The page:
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Welcome to the

Abbey United Church of Christ

6th and Church Street                    Huntingdon, PA 16652

(814) 643-1340

Over the past three months, we've had some highly memorable worship services--at least memorable for me. As long as I live, I'll never forget the beauty of nearly each and every one of you walking that long road from the pew to the front of the sanctuary to affirm your baptisms. Thank you for responding so warmly to the invitation.

The sermons God has given me throughout February are both calling you and teaching you to be the church. The beatitudes reveal God's standards for honoring or blessing human beings, and not surprisingly, perhaps, we find God's measures are far different than our own for esteeming one another.

A Message from the Abbey’s new Pastor, Donna Jarrell

Dear Abbey-ites and Friends of the Abbey,

As I pen this note for the upcoming newsletter, two things are about to happen. First of all, at the end of February, I'll be marking my third full month as your new minister; and secondly, together, on March 1st we will be entering our first shared season of Lent.

Next, we moved into the passages that teach us not so much what God values in others, but rather, how, as believers, to be in relationship with others in this oh-so-broken-world of ours. To them, we are the salt of the earth and light of the world.

More recently, we've been reviewing the famous You've heard it said, but I say unto you statements in the Sermon on the Mount. Jesus teaches we are to be proactive in our day-to-day lives rather than reactive; that is, to prevent sin and dysfunction rather than suffer its consequences. We can do this by suspending our judgment of others, refraining from using or objectifying others, and speaking the truth to one another, even where white lies might be more socially acceptable.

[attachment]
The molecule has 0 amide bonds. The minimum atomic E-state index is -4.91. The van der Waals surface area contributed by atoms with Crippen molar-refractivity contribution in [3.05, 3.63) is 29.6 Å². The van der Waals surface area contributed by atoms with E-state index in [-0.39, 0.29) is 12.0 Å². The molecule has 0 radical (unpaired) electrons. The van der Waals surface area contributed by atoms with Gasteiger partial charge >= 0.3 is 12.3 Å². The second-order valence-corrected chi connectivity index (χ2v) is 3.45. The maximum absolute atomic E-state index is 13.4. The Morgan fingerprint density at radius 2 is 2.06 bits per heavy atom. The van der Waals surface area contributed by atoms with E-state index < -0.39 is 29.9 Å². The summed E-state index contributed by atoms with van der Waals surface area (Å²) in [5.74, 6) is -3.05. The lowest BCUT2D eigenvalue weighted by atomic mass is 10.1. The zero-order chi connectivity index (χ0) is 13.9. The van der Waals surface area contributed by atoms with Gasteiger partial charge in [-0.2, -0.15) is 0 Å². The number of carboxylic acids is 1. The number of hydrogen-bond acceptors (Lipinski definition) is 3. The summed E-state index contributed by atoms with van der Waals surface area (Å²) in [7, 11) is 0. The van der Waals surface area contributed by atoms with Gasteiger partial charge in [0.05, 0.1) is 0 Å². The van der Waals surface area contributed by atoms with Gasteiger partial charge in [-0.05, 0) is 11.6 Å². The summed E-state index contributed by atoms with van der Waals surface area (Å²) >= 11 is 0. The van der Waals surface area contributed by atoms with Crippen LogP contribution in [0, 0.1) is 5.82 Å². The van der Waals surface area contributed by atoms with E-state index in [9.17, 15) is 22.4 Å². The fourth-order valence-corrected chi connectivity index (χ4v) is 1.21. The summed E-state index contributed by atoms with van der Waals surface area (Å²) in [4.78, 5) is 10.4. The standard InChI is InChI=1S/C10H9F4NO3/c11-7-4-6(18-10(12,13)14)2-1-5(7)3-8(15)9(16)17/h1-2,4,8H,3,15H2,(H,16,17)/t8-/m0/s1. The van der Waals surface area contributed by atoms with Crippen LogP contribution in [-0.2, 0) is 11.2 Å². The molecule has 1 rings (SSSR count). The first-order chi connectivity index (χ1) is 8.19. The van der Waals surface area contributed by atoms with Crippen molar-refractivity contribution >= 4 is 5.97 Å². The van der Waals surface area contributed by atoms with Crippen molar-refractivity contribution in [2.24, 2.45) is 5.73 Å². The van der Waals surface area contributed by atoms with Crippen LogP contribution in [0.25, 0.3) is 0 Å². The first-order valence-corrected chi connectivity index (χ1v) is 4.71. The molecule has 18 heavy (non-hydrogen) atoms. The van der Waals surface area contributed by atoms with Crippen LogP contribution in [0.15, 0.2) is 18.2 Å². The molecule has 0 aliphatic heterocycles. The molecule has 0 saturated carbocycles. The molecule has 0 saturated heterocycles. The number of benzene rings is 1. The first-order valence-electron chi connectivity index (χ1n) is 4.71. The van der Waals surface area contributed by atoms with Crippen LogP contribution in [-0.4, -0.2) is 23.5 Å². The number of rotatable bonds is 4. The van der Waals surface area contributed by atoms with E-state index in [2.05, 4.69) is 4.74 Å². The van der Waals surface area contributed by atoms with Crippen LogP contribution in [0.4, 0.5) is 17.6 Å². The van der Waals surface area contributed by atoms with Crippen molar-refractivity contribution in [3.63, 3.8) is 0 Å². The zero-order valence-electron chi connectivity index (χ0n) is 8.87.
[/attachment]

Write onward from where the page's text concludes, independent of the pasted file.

Finally, we came to one of the most challenging passages of the New Testament. Jesus instructs us to love our enemy and pray for those who persecute us. This behavior, this love, is what identifies us as the sons and daughters of God--because even unbelievers are kind to those they like.

February's teachings are nothing short of daunting. I would not want you all to think that after one solid sermon on the matter, you will be transformed into angels, but to recognize these are the standards to which we aspire, standards that mark kingdom living. A pray for someone who persecutes you might simply start as, Dear God. I hate X. I hate the way X acts and moves and lives in this world. I would like to X X out. Please help me. Please help X. Thank you.

As we close our first quarter review and move into Lent, we will be walking with Jesus, the disciples, and the others who followed him toward the cross. Jesus' 40 days in the wilderness provides the framework for this time of increased self-reflection and self-denial. So it is Lent is often associated with self-denial and penitence. This year, however, I invite you to view Lent as spring training camp--as 40 days of the year where we give the highest priority to increasing our spiritual fitness and strengthening our core commitment to following Jesus.

During Lent, I invite you to discipline yourself to regular prayer and scripture reading. I invite you to commit to gather each week with the body of believers to hear the Word, worship our God, and fellowship with each other. I invite you to practice praying for those who persecute you. If your Lenten tradition requires a form of self-denial, may you deny yourself whatever it is that interferes with your closeness to God.

In the meantime, keep up the good work out there. A light on a hillside cannot be hidden.

What the world needs now is love, sweet love. It's the only thing that there's just too little of ...

Pastor Donna